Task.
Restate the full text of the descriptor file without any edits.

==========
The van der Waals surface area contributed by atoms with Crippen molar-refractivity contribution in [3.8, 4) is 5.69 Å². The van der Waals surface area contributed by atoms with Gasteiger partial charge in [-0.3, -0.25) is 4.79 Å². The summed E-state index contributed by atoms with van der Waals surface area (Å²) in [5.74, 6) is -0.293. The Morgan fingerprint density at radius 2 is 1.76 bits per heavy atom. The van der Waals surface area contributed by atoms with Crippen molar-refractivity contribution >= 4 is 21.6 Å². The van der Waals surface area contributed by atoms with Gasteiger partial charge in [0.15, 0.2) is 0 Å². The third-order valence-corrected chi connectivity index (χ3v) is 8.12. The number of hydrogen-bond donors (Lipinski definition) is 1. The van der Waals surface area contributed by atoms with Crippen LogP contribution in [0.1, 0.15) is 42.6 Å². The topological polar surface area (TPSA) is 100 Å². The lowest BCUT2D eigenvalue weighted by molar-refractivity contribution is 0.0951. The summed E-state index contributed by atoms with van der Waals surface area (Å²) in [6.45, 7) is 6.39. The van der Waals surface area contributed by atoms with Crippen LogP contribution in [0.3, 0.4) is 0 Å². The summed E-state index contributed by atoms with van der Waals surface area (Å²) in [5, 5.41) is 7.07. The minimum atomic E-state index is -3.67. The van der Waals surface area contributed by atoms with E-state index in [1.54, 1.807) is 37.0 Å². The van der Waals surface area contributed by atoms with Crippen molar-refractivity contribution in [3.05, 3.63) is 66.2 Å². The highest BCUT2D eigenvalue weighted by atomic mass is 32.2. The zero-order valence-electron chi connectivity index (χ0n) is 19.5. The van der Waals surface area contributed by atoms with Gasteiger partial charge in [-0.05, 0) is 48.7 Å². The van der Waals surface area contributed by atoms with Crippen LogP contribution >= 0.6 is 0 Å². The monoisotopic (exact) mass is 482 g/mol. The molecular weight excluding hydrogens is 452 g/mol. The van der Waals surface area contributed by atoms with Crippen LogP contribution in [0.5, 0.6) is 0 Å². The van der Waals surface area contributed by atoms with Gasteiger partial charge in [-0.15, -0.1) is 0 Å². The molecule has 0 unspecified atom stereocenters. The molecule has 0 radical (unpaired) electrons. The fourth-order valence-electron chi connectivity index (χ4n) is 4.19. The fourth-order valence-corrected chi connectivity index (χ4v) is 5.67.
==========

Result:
The van der Waals surface area contributed by atoms with Crippen molar-refractivity contribution in [3.8, 4) is 5.69 Å². The van der Waals surface area contributed by atoms with Gasteiger partial charge in [-0.3, -0.25) is 4.79 Å². The summed E-state index contributed by atoms with van der Waals surface area (Å²) in [5.74, 6) is -0.293. The Morgan fingerprint density at radius 2 is 1.76 bits per heavy atom. The van der Waals surface area contributed by atoms with Crippen molar-refractivity contribution >= 4 is 21.6 Å². The van der Waals surface area contributed by atoms with Gasteiger partial charge in [0.15, 0.2) is 0 Å². The third-order valence-corrected chi connectivity index (χ3v) is 8.12. The number of hydrogen-bond donors (Lipinski definition) is 1. The van der Waals surface area contributed by atoms with Crippen LogP contribution in [0.1, 0.15) is 42.6 Å². The topological polar surface area (TPSA) is 100 Å². The lowest BCUT2D eigenvalue weighted by molar-refractivity contribution is 0.0951. The summed E-state index contributed by atoms with van der Waals surface area (Å²) in [6.45, 7) is 6.39. The van der Waals surface area contributed by atoms with Crippen LogP contribution in [0.3, 0.4) is 0 Å². The summed E-state index contributed by atoms with van der Waals surface area (Å²) in [5, 5.41) is 7.07. The minimum atomic E-state index is -3.67. The van der Waals surface area contributed by atoms with E-state index in [1.54, 1.807) is 37.0 Å². The van der Waals surface area contributed by atoms with Crippen molar-refractivity contribution in [3.05, 3.63) is 66.2 Å². The highest BCUT2D eigenvalue weighted by atomic mass is 32.2. The zero-order valence-electron chi connectivity index (χ0n) is 19.5. The van der Waals surface area contributed by atoms with Gasteiger partial charge in [-0.05, 0) is 48.7 Å². The van der Waals surface area contributed by atoms with Crippen LogP contribution >= 0.6 is 0 Å². The monoisotopic (exact) mass is 482 g/mol. The molecular weight excluding hydrogens is 452 g/mol. The van der Waals surface area contributed by atoms with Crippen LogP contribution in [0.5, 0.6) is 0 Å². The van der Waals surface area contributed by atoms with Gasteiger partial charge in [-0.15, -0.1) is 0 Å². The molecule has 0 unspecified atom stereocenters. The molecule has 0 radical (unpaired) electrons. The fourth-order valence-electron chi connectivity index (χ4n) is 4.19. The fourth-order valence-corrected chi connectivity index (χ4v) is 5.67.